Case in point: in the Old Testament, the concept of redemption was manifest in the laws and mores of Israel’s patriarchal and tribal culture.[3] It was the task of a patriarch (Abraham and Hosea, for example) to risk his own resources and property whenever “ransoming” a family member. The family member may need redemption for many reasons: perhaps she succumbed to the consequences of a faithless life, as was the case with Hosea’s immoral wife Gomer. Abram’s (Abraham’s) nephew Lot needed rescuing when a contingent of Mesopotamian kings invaded the urban centers of Sodom and Gomorrah and took his family and him captive. As the patriarch of the family, it was Abram’s responsibility to put the members of his household (318 trained men), his own resources, and his life on the line in order to rescue his deceased brother’s son.[4]

The story of Old Testament redemption is particularly poignant in the book of Ruth. The widowed Ruth and her mother-in-law Naomi find themselves on the margins of society because their husbands have died. This situation was particularly grim for Naomi, since not only had her husband died, but both her sons were deceased, and she had no grandsons to take care of her. Ruth’s dedication to Naomi – at certain peril to her own well-being and future – caught the attention of a wealthy and honorable landowner named Boaz, who took Ruth to be his wife, acting as a “kinsman-redeemer” and thus making provision for Naomi as well.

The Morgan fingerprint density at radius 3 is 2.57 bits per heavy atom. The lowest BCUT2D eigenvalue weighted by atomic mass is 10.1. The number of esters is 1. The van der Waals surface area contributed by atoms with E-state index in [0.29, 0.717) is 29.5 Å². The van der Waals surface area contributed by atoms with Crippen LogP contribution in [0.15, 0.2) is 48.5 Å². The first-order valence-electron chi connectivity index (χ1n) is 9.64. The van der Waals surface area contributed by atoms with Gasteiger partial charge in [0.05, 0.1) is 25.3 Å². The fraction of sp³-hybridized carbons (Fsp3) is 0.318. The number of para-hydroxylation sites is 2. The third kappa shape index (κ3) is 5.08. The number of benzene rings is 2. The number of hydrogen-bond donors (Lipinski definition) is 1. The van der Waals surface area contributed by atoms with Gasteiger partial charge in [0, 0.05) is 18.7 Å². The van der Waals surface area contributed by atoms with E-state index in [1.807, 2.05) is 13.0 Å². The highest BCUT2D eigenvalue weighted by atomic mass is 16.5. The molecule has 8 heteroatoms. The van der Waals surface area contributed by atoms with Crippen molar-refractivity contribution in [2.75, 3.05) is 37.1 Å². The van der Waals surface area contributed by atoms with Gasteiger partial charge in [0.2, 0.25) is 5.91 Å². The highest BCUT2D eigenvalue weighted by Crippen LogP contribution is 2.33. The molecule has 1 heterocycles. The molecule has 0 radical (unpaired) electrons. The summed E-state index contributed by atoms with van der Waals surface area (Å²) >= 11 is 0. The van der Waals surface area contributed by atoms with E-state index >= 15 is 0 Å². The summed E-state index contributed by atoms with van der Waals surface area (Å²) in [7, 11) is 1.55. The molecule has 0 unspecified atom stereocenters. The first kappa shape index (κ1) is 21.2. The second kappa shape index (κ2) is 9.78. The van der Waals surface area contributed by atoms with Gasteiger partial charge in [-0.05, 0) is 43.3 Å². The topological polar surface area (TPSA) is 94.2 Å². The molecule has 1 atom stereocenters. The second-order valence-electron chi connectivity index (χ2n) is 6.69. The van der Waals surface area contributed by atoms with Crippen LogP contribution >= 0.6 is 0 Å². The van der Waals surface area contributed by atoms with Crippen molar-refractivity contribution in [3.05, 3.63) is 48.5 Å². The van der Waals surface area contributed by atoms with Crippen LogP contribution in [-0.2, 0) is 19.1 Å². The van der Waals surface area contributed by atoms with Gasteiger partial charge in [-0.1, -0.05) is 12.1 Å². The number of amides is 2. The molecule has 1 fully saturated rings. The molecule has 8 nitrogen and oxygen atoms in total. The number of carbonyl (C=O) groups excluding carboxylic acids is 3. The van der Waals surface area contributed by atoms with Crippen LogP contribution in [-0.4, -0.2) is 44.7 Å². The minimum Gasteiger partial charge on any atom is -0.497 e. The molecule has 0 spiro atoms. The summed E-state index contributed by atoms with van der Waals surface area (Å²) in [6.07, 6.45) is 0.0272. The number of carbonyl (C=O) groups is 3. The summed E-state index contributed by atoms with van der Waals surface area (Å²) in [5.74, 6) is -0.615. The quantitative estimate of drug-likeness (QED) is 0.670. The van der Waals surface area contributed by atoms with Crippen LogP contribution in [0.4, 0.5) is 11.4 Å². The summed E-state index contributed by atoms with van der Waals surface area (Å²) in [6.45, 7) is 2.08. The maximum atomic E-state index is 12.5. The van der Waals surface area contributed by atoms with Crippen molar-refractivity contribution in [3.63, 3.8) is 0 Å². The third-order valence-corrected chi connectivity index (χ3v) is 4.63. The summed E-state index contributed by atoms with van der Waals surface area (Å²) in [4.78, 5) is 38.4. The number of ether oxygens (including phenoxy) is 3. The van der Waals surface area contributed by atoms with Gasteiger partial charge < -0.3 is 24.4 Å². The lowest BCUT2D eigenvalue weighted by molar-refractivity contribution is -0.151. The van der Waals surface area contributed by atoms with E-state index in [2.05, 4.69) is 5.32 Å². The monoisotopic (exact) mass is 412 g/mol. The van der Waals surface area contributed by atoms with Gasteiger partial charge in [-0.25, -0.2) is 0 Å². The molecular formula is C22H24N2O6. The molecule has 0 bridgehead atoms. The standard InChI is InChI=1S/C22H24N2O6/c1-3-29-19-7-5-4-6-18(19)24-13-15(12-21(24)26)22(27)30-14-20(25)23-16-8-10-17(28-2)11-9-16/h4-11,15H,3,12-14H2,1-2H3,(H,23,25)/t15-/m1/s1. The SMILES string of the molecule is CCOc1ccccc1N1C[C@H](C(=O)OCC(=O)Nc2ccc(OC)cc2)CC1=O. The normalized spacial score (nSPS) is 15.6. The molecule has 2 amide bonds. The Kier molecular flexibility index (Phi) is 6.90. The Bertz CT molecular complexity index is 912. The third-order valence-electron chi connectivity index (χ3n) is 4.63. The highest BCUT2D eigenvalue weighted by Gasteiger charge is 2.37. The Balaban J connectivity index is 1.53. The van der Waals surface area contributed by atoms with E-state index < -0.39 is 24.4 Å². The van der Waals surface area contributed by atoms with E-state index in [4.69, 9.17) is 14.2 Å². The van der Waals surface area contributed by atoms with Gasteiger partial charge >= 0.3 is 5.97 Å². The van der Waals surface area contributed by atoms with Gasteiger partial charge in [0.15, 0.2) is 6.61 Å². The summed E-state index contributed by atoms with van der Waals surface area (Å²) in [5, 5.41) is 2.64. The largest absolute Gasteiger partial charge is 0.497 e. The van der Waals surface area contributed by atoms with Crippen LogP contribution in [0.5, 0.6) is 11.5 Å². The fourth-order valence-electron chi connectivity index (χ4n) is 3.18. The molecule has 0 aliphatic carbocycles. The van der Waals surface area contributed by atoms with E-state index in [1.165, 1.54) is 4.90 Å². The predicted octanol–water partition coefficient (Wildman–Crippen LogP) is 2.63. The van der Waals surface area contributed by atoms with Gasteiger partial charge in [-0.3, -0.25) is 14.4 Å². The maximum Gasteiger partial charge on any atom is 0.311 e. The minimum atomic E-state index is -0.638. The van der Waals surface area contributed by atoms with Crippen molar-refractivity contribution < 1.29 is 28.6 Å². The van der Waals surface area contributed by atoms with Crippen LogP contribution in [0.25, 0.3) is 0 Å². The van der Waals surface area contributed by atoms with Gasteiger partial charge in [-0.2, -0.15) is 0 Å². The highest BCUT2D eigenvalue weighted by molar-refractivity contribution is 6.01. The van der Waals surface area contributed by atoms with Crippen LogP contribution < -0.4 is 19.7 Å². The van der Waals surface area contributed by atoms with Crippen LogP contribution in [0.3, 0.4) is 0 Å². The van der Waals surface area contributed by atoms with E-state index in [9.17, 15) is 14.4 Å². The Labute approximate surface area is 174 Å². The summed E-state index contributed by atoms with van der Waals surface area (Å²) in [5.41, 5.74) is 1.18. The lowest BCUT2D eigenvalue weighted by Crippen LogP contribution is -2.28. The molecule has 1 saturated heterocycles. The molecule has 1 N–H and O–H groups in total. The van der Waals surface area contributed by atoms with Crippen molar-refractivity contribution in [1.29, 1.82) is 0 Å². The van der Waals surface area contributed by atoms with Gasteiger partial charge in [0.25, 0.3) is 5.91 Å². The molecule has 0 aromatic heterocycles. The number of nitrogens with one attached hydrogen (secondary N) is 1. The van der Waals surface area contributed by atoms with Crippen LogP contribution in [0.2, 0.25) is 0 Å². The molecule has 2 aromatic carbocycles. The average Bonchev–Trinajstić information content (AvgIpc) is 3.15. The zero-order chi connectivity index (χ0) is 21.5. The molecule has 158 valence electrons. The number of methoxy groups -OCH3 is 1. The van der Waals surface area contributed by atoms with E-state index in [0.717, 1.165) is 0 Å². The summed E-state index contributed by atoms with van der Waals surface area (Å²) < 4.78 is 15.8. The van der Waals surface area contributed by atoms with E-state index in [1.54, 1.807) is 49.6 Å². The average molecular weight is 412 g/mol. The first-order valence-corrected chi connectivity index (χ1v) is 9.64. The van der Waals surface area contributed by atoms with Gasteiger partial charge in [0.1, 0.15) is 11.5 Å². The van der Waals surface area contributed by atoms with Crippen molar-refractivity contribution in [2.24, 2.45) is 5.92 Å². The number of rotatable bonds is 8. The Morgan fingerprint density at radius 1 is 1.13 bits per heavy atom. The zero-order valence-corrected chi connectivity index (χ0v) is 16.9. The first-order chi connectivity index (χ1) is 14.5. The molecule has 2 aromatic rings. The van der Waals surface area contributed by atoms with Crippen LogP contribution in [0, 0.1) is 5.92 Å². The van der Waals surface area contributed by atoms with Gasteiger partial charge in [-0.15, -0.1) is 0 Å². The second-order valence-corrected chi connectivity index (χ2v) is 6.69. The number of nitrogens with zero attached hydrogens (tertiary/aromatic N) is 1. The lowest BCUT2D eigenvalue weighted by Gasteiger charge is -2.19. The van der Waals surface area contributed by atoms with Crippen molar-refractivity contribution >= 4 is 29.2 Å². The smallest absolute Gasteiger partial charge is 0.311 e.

But few perhaps understand what this cost Boaz as the redeemer, and why this narrative is such a powerful Old Testament prefiguring of Christ. Hebrew customs required that, in order for Boaz to marry Ruth, he had to abide by the tribal law of redemption. This meant he had to buy back the patrimony of Ruth’s deceased husband, according to the inalienable land law of Leviticus 25, and father a child in her deceased husband’s name to continue the deceased’s lineage. In his integrity, Boaz fulfilled all of these obligations for redemption.

In more general terms, then, the tribal law of redemption demanded that any redeemer-patriarch not only resolve the debts of the redeemed but also protect their legal rights – always at a cost to the redeemer himself, as Boaz faithfully demonstrated. Boaz’s redemption of Ruth, his sacrifice to purchase her, to rescue her from the conditions of privation and poverty, at great personal expense, far surpasses many contemporary stories of redemption.

Celebrating the Redeemer’s Birth

The New Testament opens with the genealogy of the ultimate Redeemer, whom Boaz prefigured and who was also one of Boaz’s descendants, as Boaz was the great-grandfather of King David, of whose lineage the promised Messiah would descend.